the iranian version of faloodeh has no dairy (and i've never seen it have seeds either). it's essentially a lemonade/rose watery slushy with vermicelli noodles mixed in. it can be served with bastani (the akbar mashdi ice cream referenced in your history-- creamy, saffron rich, with pistachio nuts on top), but is not necessarily. faludeh's often served with little bottles of lemon juice and sour cherry syrup to temper the sweetness of the faludeh itself. sadly, people aren't eating faludeh in iran these days because of a recent cholera epidemic and concerns over the safety of the water supply (i was just there and totally missed out!)

              in shiraz (where my shirazi friend claims faloodeh originated, don't know if that's substantiated) they call it paludeh.

              in the nyc area, you can get faludeh at persepolis on the ues. it's too frozen, not slushy enough and the noodles are broken, but hey, here you take what faludeh you can get...

              1. y
                yassi RE: rworange Oct 13, 2005 06:29 AM

                iam trying to find the receipe for faloodeh and can t seem to find it .Its made with vermicelli rose water and rice noodles but i dont have the exact amount cant seemed to get it right.Is there any one out there that has this receipe i would appreicate if you could email it to me. Thank you

                2 Replies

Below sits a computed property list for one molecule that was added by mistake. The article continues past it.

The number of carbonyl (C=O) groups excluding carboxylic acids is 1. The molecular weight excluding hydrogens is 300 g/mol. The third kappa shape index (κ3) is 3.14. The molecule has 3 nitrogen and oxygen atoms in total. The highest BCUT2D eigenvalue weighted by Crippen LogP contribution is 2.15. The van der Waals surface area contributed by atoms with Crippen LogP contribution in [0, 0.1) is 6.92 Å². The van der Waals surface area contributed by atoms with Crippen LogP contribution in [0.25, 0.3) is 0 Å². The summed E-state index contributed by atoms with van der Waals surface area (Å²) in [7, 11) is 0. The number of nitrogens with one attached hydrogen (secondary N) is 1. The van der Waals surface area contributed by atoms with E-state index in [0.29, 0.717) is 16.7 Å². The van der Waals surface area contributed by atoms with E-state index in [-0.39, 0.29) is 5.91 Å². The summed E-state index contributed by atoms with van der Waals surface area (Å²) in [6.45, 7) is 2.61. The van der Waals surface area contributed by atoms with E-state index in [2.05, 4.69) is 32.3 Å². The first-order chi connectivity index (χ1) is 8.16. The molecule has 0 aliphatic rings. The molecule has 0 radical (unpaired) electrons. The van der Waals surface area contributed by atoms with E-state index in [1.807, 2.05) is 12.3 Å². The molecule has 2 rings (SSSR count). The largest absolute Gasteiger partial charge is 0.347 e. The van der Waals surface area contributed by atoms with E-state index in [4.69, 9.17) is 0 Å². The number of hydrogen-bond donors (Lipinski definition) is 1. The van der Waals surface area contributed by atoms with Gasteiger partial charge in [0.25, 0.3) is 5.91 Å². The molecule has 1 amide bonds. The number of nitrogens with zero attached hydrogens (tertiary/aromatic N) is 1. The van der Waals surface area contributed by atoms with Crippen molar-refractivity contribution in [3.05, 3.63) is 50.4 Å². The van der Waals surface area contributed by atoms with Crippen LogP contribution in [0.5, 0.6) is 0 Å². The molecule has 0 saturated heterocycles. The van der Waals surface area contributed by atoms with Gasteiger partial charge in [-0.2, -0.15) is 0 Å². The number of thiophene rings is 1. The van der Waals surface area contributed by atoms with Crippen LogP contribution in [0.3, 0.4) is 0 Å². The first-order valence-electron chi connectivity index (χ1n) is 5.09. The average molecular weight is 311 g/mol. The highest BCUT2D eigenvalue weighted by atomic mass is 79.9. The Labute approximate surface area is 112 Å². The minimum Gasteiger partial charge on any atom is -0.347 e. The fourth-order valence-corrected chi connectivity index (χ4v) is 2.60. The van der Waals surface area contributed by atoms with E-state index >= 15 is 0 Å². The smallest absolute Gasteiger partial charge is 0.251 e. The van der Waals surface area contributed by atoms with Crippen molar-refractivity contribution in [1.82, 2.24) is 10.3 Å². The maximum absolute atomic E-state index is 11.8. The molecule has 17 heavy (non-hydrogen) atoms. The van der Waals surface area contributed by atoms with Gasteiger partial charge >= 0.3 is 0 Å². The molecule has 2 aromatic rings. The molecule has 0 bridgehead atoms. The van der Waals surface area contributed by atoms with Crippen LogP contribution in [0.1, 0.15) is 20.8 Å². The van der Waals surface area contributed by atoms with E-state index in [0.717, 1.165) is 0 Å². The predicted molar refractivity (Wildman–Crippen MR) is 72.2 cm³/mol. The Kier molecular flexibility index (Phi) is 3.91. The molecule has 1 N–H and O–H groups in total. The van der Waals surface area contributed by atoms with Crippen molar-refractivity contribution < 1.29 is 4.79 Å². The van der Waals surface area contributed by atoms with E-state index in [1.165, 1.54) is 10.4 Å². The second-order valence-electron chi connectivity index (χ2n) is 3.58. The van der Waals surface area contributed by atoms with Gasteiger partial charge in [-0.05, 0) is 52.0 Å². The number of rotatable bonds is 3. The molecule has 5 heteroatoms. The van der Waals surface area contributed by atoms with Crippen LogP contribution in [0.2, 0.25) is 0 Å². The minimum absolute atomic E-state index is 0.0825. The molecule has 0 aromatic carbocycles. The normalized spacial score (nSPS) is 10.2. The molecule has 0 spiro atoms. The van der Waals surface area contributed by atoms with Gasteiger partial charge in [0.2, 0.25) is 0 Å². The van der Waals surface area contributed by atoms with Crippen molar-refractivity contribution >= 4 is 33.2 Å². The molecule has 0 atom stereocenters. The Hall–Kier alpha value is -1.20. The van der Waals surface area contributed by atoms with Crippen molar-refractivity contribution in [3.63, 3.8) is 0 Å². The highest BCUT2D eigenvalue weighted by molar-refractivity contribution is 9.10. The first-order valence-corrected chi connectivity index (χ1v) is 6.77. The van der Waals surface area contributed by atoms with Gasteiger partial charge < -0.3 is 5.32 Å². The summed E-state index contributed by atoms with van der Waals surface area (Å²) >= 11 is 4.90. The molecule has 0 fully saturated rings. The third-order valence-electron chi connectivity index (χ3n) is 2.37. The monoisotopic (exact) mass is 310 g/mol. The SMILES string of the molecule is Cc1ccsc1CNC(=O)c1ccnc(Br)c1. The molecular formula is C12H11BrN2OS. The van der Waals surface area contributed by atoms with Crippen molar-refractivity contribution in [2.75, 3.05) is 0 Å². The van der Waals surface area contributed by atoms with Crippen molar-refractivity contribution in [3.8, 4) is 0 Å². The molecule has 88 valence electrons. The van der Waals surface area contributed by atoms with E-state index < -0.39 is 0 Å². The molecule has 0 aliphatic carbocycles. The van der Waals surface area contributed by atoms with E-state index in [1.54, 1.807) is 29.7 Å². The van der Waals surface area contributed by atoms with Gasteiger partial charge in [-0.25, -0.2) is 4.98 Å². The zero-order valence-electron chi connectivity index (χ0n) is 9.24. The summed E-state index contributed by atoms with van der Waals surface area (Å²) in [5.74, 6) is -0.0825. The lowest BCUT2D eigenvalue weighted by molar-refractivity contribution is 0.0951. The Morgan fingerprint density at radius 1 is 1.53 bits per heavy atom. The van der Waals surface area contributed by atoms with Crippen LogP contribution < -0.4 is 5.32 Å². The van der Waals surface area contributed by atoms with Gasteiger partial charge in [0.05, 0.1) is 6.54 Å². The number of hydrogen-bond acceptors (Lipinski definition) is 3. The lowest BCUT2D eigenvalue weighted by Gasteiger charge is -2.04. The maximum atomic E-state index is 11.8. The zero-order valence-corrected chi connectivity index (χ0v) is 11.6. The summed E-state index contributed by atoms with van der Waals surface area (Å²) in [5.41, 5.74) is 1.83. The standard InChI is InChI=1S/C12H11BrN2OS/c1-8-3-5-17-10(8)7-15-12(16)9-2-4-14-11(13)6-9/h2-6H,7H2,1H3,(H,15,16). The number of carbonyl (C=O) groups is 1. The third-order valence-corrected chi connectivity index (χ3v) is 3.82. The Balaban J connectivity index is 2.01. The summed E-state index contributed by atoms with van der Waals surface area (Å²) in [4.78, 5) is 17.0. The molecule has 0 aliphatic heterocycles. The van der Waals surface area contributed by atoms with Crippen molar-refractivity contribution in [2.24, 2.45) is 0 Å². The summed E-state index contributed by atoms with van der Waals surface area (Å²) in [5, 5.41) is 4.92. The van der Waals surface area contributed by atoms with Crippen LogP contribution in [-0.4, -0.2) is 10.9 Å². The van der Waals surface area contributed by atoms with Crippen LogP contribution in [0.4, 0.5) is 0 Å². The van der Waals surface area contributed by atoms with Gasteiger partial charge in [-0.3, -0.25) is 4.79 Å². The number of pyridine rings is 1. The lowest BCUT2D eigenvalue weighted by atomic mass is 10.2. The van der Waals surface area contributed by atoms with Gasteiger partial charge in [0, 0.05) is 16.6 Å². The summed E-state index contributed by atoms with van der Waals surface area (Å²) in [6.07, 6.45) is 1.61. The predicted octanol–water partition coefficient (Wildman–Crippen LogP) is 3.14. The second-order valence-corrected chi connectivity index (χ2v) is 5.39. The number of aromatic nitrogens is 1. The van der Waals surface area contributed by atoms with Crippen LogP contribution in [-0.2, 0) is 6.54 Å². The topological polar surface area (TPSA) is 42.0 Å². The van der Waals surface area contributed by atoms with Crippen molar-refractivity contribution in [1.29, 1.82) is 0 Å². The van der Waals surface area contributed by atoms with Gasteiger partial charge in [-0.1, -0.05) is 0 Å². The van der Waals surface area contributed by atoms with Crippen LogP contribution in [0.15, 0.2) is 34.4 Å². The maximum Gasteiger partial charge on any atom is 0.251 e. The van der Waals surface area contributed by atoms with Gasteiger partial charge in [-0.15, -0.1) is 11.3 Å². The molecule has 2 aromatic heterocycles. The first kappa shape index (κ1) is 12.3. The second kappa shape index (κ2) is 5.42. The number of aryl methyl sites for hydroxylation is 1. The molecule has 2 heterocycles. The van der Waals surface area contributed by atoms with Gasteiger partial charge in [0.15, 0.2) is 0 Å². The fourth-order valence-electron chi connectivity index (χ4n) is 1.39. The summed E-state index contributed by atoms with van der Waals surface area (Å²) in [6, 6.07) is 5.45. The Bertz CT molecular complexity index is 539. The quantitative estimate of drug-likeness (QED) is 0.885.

1. re: yassi
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                  MacGuffin RE: yassi Apr 19, 2008 05:19 PM

                  Recipezaar.com has several recipes for Indian/Pakstani falooda. The ingredients are very easily found at Indian groceries, including the noodles which are called "falooda sev." They're made from cornstarch.

                  1. re: yassi
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                    bagwhat RE: yassi Apr 19, 2008 06:17 PM

                    I believe it's really simple. I don't have any measurements, but its a little bit of water, and a little bit of cornstarch. You mix and heat them until you have a doughy thing, then "extrude" it through a colander to get noodles. Set the colander over ice water with some rose water mixed in and let it soak/chill until you're ready to eat some kulfi.

                  2. luckyfatima RE: rworange Apr 20, 2008 12:26 AM

                    Indo-Pak falooda is just as diverse as other subcontinental cuisine because it seems that each region and community has their own way. I agree it is a Persian export to South Asia as many foods came that may during the Muslim invasions and became essential parts of the cuisine.

                    For me falooda has any type of ice cream, vanilla is okay, not cookies n cream or anything though :-). It also has Rooh Afza brand rose syrup on it. Basil seeds are optional. (BTW they are definately NOT onionseeds/nigella, that is kalonji and a totally different seed). I always think of them fondly as frog eggs, but I love the texture.

                    I have never had Iranian faloodeh but it seems to be a totally different thing altogether.

                    1 Reply
                    1. re: luckyfatima
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                      MacGuffin RE: luckyfatima Apr 20, 2008 03:11 PM

                      I really like Rooh Afza! I bought the Indian stuff because it seemed to have more ingredients than the one manufactured in Pakistan (it's also a bit more expensive).
                      The Iranian and Indo-Pak have the sev in and the rose flavor in common, although I'm guessing that rose water is used in the Iranian kind (which is served with sour cherry sauce on the side).